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Re: The Rattle Bruckner 9th Is Here

Post by Alberich » Fri Jun 08, 2012 11:49 am

John F wrote:There's no need to insult the members. You have your opinion, they have theirs, I have mine. Knowledgeable people can and do disagree about this, both here and at the "Unsung Composers" forum you've linked to. What suffices for you may not suffice for others and certainly doesn't for me.
Hey - if the posters can insult a world-recognized conductor (viz: inanities from poster called "Chalkperson") why cannot they be treated similarly? And as far as what suffices for you - well, yawwwnnnn. :shock:

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Re: The Rattle Bruckner 9th Is Here

Post by absinthe » Fri Jun 08, 2012 1:59 pm

Alberich wrote:
John F wrote:There's no need to insult the members. You have your opinion, they have theirs, I have mine. Knowledgeable people can and do disagree about this, both here and at the "Unsung Composers" forum you've linked to. What suffices for you may not suffice for others and certainly doesn't for me.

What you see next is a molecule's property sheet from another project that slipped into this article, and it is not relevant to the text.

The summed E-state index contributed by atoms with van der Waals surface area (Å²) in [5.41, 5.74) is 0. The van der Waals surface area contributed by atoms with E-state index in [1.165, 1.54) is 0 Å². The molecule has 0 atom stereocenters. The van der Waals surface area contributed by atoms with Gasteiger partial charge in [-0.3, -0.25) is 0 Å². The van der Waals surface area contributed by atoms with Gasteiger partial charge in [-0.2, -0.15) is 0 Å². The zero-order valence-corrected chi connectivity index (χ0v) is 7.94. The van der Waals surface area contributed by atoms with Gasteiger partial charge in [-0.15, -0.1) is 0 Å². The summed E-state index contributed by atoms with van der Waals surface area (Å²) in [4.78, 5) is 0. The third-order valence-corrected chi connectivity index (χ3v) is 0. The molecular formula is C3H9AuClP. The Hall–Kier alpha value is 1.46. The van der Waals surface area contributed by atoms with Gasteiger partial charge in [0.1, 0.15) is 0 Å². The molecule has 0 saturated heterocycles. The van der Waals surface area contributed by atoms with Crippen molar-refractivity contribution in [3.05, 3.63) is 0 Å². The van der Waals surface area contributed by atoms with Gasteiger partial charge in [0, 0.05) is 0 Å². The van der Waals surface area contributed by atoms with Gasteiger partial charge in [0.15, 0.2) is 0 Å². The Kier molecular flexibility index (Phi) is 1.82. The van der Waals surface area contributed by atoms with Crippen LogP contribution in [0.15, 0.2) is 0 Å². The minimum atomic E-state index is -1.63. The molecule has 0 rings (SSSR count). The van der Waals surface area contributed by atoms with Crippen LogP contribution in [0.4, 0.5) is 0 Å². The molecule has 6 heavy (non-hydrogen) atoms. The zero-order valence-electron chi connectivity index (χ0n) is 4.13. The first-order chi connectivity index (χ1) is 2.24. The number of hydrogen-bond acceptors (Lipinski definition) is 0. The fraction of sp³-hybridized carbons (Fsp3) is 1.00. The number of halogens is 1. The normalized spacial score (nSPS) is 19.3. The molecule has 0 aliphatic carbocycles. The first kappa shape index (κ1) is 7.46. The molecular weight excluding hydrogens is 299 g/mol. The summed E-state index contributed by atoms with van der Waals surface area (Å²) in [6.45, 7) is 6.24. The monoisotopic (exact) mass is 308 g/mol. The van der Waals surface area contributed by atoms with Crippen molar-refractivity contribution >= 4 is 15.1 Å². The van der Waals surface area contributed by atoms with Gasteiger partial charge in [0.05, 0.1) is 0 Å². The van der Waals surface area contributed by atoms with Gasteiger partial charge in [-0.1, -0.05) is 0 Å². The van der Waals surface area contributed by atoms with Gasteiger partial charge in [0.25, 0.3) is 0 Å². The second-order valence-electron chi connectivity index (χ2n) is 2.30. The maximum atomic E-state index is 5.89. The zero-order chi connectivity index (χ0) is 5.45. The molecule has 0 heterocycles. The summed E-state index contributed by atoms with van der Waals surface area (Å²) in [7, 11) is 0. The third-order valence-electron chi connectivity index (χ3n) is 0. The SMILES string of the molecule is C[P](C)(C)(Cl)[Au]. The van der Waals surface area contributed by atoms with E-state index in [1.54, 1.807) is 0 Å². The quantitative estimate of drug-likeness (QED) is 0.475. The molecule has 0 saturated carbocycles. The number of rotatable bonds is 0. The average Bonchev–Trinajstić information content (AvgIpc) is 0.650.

Hey - if the posters can insult a world-recognized conductor (viz: inanities from poster called "Chalkperson") why cannot they be treated similarly? And as far as what suffices for you - well, yawwwnnnn. :shock:
They obviously Rattled your cage. Haven't you got a day job?

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Re: The Rattle Bruckner 9th Is Here

Post by John F » Fri Jun 08, 2012 2:03 pm

Alberich wrote:
John F wrote:There's no need to insult the members. You have your opinion, they have theirs, I have mine. Knowledgeable people can and do disagree about this, both here and at the "Unsung Composers" forum you've linked to. What suffices for you may not suffice for others and certainly doesn't for me.
Hey - if the posters can insult a world-recognized conductor (viz: inanities from poster called "Chalkperson") why cannot they be treated similarly? And as far as what suffices for you - well, yawwwnnnn. :shock:
Sir Simon isn't here, and he's a public figure and subject to criticism. We are here, we are not public figures, and we are members of a group whose official house rules include being civil to each other. Got a problem with that?